Now, I know nothing here is close to the sorts of discrimination people suffer every day based on their race, gender, religion, sexual orientation, or whatever, but this is still absolutely maddening and completely inane. Here’s the deal: there’s a man with an orange 2007 Volkswagen GTI (a coveted factory Fahrenheit edition) , and he’s being harassed and had his car vandalized about parking on a street he has a permit for because his car is orange. That seems to be the sum total of the issue. That’s just insane.
The story was first published in the Philly Voice, who spoke with the car’s owner, a 25-year-old medical student named Korey—he’d prefer his last name kept anonymous.
Korey lives in the East Falls neighborhood of Philadelphia, and has a Zone 8 parking permit, which, on the off chance that you’re not intimately aware of Philadelphia’s zoned parking system, means he absolutely has the right to street park his car in his neighborhood, no question.
Well, one neighbor does seem to have a question, as they’d left a handwritten note on his car that read
“MOVE YOUR CAR!” it read. “No one wants to see your bright orange car every time they look out their window. Park on another street. You have no right to park here.”
Again, just so we’re clear, Korey has the Zone 8-given right to park his car there. He lives around the corner where street parking isn’t available, but that’s okay, since he paid for a parking permit to park on any of the streets in Zone 8, which includes Ainslie Street, the street around the corner.
The fact that the note specified “bright orange car” seems to be important, as the writer of the note did not bother to place a note on every other non-orange car on the street.
In May, Korey found that his license plate had been spray-painted white, obscuring the letters and numbers, and this past Sunday, his car was keyed. And, after that, an envelope that read VIOLATION was found on his car, and inside was a cranky little note that read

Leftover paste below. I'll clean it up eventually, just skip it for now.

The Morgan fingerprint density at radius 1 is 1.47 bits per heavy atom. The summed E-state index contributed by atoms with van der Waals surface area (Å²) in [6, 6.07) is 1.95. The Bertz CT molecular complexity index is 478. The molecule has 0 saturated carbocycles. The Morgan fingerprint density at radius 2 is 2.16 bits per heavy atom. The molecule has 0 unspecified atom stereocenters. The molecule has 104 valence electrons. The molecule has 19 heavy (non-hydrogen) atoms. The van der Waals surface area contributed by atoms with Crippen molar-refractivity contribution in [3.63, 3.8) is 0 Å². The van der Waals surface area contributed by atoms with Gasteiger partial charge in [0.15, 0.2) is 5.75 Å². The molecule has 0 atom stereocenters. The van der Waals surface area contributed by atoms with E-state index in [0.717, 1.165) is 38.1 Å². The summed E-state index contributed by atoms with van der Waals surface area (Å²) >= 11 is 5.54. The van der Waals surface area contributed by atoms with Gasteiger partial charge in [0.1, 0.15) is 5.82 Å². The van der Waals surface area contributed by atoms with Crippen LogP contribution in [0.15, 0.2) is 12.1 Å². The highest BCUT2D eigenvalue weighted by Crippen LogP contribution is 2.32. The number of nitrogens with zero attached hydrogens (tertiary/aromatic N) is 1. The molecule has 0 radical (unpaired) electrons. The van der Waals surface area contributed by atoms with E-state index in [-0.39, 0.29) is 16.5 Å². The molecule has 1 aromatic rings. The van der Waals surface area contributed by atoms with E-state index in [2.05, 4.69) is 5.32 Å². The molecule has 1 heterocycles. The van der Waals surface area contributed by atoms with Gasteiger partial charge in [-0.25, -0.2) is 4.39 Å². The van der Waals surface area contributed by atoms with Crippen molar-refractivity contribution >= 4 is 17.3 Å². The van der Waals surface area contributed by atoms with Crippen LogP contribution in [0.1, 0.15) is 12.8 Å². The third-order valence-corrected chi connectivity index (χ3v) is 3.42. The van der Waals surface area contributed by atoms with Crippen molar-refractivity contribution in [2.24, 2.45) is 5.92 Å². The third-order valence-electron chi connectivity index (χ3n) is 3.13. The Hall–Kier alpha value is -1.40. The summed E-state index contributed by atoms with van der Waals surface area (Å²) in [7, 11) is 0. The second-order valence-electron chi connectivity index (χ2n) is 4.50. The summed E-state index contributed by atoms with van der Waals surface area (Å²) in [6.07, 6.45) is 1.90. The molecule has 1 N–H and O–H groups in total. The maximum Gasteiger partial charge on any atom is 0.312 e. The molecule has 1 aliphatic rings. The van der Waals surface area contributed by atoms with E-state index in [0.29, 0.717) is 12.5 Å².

“Parking on a street you don’t live on!!”
Again, it’s worth mentioning that parking on a street you don’t live on is not a crime, especially if you have a permit to park on that street.
There is someone in the neighborhood that Korey suspects is behind the notes and vandalism based on interactions he’s had with the person about where he parks his car, and the implication that the person wasn’t fond of his car’s color. Even so, he has no actual evidence that this person may be behind the vandalism, so there’s not much he can do.
What I can do, though, is to remind everyone that if you have a problem with the color of someone else’s car on a public street, you’re the one with the problem, fucko. The idea that a car painted in an actual vivid color—not some anonymous silver or black or white—can make someone uncomfortable is patently absurd.
I can’t wrap my head around the problem. Do these people seethe at the glory of nature when flowers bloom, thrusting their offensive, vivid colors in their sight? Do they gasp in pain and horror when a traffic light dares to blare its bold yellow, or ostentatious green light at them?
We’ve seen this manner of prissy chromatic dipshittery before, and I’m guessing there’s enough of these joyless cretins in the world that we’ll hear about it again.
Color is a wonderful thing. Orange cars are fantastic. You don’t have to like a brightly hued car, but you absolutely can’t vandalize the car or harass the owner just because your own aesthetic sensibilities are so stunted you can’t deal with a bit of color on your street.
I can’t believe this even needs to be said at all, but there it is. No one cares if you can’t handle the color of their car legally parked on a public street, or for that matter, legally parked on their own property, even if it’s within sight off the property.
So, to recap, whoever is bothering this man and his orange car, pound sand. And, if you’re a person who somehow, improbably, manages to be offended by the color of a car parked on a public street, you can pound sand as well.
The rest of us will still be here, enjoying the sight of colorful cars on the road.